1. Mr Lake responded promptly by email the same day timed at 8.54am. He said this:


I have read your letter, now several times.

I am not dismissing you, and your interpretation of our discussion is incorrect."

  1. Thereafter, having consulted with both ACAS and his solicitor, the Claimant issued a written grievance dated 11 June 2009 and addressed to Mr Lake, in which he complained of constructive dismissal, personal intimidation, harassment and insults, health and safety issues and other actions, details of which he enclosed with that letter.
**The Tribunal's Conclusions**
  1. The Tribunal examined in detail not only the events of 6 June 2009 (paragraphs 13 to 14) but also what followed (paragraphs 15 to 25) in reaching their conclusion that the Claimant resigned from the employment on 9 June 2008. Further, that resignation was not in response to a fundamental breach of contract by the Respondent. The Claimant's complaints of his alleged treatment by Mr Lake during the previous year were rejected as a matter of fact (paragraph 26). In these circumstances, the Tribunal held, the Claimant was not dismissed and accordingly his complaint of unfair dismissal failed.
**The Appeal**
  1. The amended grounds of appeal contend, among other things, that the Tribunal was wrong to find that he resigned on 9 June 2008, rather the Claimant was dismissed by the Respondent under section 95(1)(a) ERA on 13 June 2009 when Mr Lake wrote to the Claimant complaining of his hostile letters and said:

"As such we can no longer consider you to be an employee. Consequent to the above you are banned from this site."

  1. Reliance is also placed on the judgment of Wood P in Kwik Fit (GB) Ltd v Lincham [1992] IRLR 156. That case rejected the principle adopted by the Industrial Tribunal that where an employee resigns in the heat of the moment using unambiguous words or actions, there is an onus on the employer to recoup the situation and to investigate the employee's true intentions. Where words or actions of resignation are unambiguous, an employer is entitled to treat them as such and accept the employee's repudiation of contract at once, unless there are special circumstances arising due to personality conflicts or individual characteristics. We have also reminded ourselves and brought to the attention of the parties the analysis of Sir John Donaldson MR in Martin v Glynwed [1983] ICR 511 when determining the question, was the employee dismissed? At page 519G to 520A the Master of the Rolls said:

"Whatever the respective actions of the employer and employee at the time when the contract of employment is terminated, at the end of the day the question always remains the same: who really terminated the contract of employment? If the answer is the employer, there was a dismissal within paragraph a of Section 55(2) of the Act of 1978 (now Section 95(1)(a) ERA). If the answer is the employee, a further question may then arise namely: did he do so in circumstances such that he was entitled to do so without notice by reason of the employer's conduct. If the answer is yes then the employer is nevertheless to be treated as if he had dismissed the employee notwithstanding that it was the employee who terminated the contract."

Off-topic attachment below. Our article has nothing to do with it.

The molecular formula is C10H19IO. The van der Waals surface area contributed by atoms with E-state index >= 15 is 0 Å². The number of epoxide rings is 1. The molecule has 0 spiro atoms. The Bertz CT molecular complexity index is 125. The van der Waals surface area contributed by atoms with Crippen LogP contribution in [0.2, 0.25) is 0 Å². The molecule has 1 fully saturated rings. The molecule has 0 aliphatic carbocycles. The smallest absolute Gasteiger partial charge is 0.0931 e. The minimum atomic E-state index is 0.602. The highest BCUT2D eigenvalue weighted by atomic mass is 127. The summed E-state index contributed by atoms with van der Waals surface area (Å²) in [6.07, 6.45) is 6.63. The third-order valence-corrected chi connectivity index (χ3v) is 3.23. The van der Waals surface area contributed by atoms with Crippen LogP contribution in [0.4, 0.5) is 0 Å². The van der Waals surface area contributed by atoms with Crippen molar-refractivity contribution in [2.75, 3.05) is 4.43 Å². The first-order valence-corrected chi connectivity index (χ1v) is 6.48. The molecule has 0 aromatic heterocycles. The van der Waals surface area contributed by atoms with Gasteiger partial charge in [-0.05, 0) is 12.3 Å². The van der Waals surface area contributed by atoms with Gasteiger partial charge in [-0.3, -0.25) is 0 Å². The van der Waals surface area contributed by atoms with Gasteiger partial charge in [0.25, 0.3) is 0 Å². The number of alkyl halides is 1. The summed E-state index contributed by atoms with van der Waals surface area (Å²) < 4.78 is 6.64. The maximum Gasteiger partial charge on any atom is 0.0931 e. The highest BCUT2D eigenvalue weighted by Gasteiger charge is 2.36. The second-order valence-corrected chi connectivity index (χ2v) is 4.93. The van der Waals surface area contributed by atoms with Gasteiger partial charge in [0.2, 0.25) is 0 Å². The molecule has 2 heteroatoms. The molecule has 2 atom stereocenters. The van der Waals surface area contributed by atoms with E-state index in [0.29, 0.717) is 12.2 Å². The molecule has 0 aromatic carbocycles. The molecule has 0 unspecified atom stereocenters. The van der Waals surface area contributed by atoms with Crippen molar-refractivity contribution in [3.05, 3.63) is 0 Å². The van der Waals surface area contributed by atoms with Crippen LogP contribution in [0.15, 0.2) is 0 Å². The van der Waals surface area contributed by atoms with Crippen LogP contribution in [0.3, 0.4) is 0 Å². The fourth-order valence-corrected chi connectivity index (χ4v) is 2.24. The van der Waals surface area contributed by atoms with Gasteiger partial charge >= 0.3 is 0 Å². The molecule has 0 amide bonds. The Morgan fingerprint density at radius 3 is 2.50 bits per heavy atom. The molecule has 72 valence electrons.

1. In advancing the appeal today Ms Macey has addressed each of the four grounds of appeal contained in the amended grounds. Ultimately her case comes to this: the Tribunal ought to have found that the Claimant did not resign on 9 June 2008, he was dismissed by the Respondent under section 95(1)(a) on 13 June 2009. Mr Lake counters that the Tribunal was entitled to conclude on the facts found that the Claimant resigned, that he unilaterally terminated the contract of employment on 9 June 2008. We bear in mind the limitations on the EAT's jurisdiction. It is to correct errors of law, not re try the factual issue: who really terminated the contract of employment?
  1. Approached in that way we prefer the submissions of Mr Lake. Turning to the grounds of appeal, Ms Macey submits first that there is an inconsistency in paragraph 14 of the reasons. Having rejected the Claimant's account of the material part of his conversation with Mr Lake on 6 June 2008, they then, nevertheless, found that the Claimant genuinely interpreted the conversation differently. The Tribunal do not use the word genuinely but critically, we think, they reject the Claimant's account of the words used. That finding undermines the Claimant's case that he was either actually dismissed or that the Respondent repudiated the contract on 6 June 2008.
  1. If there was a genuine misunderstanding on the Claimant's part it was promptly corrected by Mr Lake in his email sent at 8.54am on 9 June 2008 (see Kwik-Fit). By 13 June 2008 the Claimant had raised a number of serious allegations against the Respondent which Mr Lake refuted but which prompted him to bar the Claimant from the premises and to say that he could no longer be considered an employee. The Respondent paid his salary to the end of the month. Mr Lake attempted to arrange a meeting with the Claimant as part of the grievance process but received no response. The Claimant never returned to work.
  1. In our judgment the Claimant lost his case on the facts. No error of law is disclosed in this appeal and consequently it must be dismissed.

Published: 19/07/2010 10:50